Twelve B.C.-based non-profit organizations will receive provincial grants for as much as $40,000 each to support community-based projects that advance accessibility and inclusion in B.C.
“With the International Day for Persons with Disabilities tomorrow, I am especially pleased to be announcing this year’s successful recipients,” said Nicholas Simons, Minister of Social Development and Poverty Reduction. “This year’s accessibility projects showcase innovative solutions for a barrier-free B.C., an accessible, inclusive province that works for everyone.”
Since 2018, the Province has granted approximately $2.25 million to 72 B.C.-based non-profit organizations in 23 communities. Disability Alliance BC, a non-profit that assists and supports people with disabilities, administers the program.
"It was my pleasure to represent the board of Disability Alliance BC on the accessibility project grants review team this year,” said Pam Horton, board director, Disability Alliance BC. “The diversity of the projects and the hope that some will become ongoing services is heartening. It will be exciting to watch these projects over the coming months."
On Aug. 15, 2022, Disability Alliance BC made a call for proposals for the 2022 intake, which welcomed submissions for community-based projects that focused on the following:
- emergency planning and response;
- arts, culture and tourism;
- sports and recreation;
- education and learning, and
- community participation.
A committee of representatives from organizations that provide direct support to people with disabilities in B.C., including the Disability Alliance BC and the British Columbia Association of Aboriginal Friendship Centres, reviewed the proposals and selected the recipients.
The recipients will deliver diverse projects in communities throughout B.C., from increasing social connections in rural communities to increasing the accessibility of emergency-preparedness plans.
“Persons who are blind, deafblind and partially sighted are at a disadvantage when looking for online information to assist in an emergent situation, as resources to accommodate us are scarce,” said Chantal Oakes, president, Alliance for Equality of Blind Canadians (BC), Personal Response to Emergencies Project. “Through this project, we will provide comprehensive online resources to empower British Columbians who are blind, deafblind and partially sighted to learn how to independently, safely and more confidently face a natural emergency knowing they have the appropriate knowledge to survive the situation in which they find themselves.”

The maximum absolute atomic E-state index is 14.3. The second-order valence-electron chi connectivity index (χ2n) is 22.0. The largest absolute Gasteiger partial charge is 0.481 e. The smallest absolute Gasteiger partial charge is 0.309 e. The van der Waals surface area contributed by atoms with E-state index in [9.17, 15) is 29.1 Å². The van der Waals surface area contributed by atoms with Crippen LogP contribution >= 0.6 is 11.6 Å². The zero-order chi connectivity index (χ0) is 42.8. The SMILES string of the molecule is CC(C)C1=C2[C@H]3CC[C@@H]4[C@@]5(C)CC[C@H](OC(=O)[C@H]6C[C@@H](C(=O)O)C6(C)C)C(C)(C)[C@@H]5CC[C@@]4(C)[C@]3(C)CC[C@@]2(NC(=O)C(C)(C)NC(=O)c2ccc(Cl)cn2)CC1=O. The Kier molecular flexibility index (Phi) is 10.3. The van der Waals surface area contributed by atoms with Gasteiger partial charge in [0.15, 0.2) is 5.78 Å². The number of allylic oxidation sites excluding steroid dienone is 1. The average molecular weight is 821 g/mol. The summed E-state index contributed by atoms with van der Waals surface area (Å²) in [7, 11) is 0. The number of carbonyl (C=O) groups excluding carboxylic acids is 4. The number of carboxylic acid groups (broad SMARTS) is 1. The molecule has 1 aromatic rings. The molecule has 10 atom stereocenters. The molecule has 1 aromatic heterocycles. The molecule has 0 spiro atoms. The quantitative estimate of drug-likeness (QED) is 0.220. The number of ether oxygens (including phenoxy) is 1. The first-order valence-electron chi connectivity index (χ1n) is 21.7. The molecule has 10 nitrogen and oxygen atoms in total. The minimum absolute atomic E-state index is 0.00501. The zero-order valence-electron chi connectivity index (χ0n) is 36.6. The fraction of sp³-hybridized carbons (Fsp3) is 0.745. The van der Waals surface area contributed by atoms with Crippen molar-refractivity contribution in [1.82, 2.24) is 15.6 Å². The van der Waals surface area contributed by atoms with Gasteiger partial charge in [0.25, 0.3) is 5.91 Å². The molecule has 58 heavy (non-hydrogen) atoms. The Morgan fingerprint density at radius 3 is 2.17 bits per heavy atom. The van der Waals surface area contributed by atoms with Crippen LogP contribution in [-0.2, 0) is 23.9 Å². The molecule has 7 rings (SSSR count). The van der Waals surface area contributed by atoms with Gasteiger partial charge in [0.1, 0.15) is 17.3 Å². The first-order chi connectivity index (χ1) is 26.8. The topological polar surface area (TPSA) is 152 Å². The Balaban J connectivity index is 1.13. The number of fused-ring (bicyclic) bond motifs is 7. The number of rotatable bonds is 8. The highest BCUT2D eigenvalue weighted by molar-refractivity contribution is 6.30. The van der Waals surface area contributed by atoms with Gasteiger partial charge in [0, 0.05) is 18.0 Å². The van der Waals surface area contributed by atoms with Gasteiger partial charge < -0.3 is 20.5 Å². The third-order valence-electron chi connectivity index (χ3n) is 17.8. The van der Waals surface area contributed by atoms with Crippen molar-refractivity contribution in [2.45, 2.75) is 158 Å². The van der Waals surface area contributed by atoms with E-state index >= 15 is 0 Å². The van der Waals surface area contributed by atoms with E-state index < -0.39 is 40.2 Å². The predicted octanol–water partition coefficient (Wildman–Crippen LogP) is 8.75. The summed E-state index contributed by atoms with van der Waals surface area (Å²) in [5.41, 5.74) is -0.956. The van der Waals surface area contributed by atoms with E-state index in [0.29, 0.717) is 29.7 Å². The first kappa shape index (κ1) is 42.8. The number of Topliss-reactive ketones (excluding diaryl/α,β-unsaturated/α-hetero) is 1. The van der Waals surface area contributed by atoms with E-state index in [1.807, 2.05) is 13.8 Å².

Since the Accessible British Columbia Act became law in June 2021, the Province has activated the 11-person Provincial Accessibility Committee, released its three-year plan, AccessibleBC, and launched its accessibility feedback tool.
Additionally, the Accessible BC Regulation requires more than 750 public organizations to have their own committee, plan and feedback mechanism by Sept. 1, 2023.
Most recently, the Province has activated two of the Provincial Accessibility Committee’s technical committees, which will start work on their respective standards for accessibility: Accessible Service Delivery Standard; and the Employment Accessibility Standard.
“To be a truly inclusive province, we all – governments, business and industry, non-profits and individuals – must keep accessibility front and centre in our plans and decision-making so we can build a barrier-free B.C. that works for everyone,” said Dan Coulter, Parliamentary Secretary for Accessibility. “The depth and scope of these accessibility projects will help make a difference in the lives of British Columbians with disabilities.”
The Province has proclaimed Dec. 3 as the International Day of Persons with Disabilities. The United Nations first observed this awareness day in 1992. The 2022 theme is “transformative solutions for inclusive development: the role of innovation in fuelling an accessible and equitable world.”
- More than 926,000 British Columbians have some kind of disability and many face barriers to employment and inclusive access to services.
- Indigenous Peoples experience higher rates of disability, and people with disabilities are twice as likely to live in poverty.
More about Disability Alliance BC and the accessible project grant program, including past recipients:
More about the Accessible British Columbia Act and its implementation, including the Accessible Feedback Tool and the two newly formed technical committees:
The B.C. proclamation for the International Day of Persons with Disabilities:
2022 United Nations International Day of Persons with Disabilities:
Two backgrounders follow.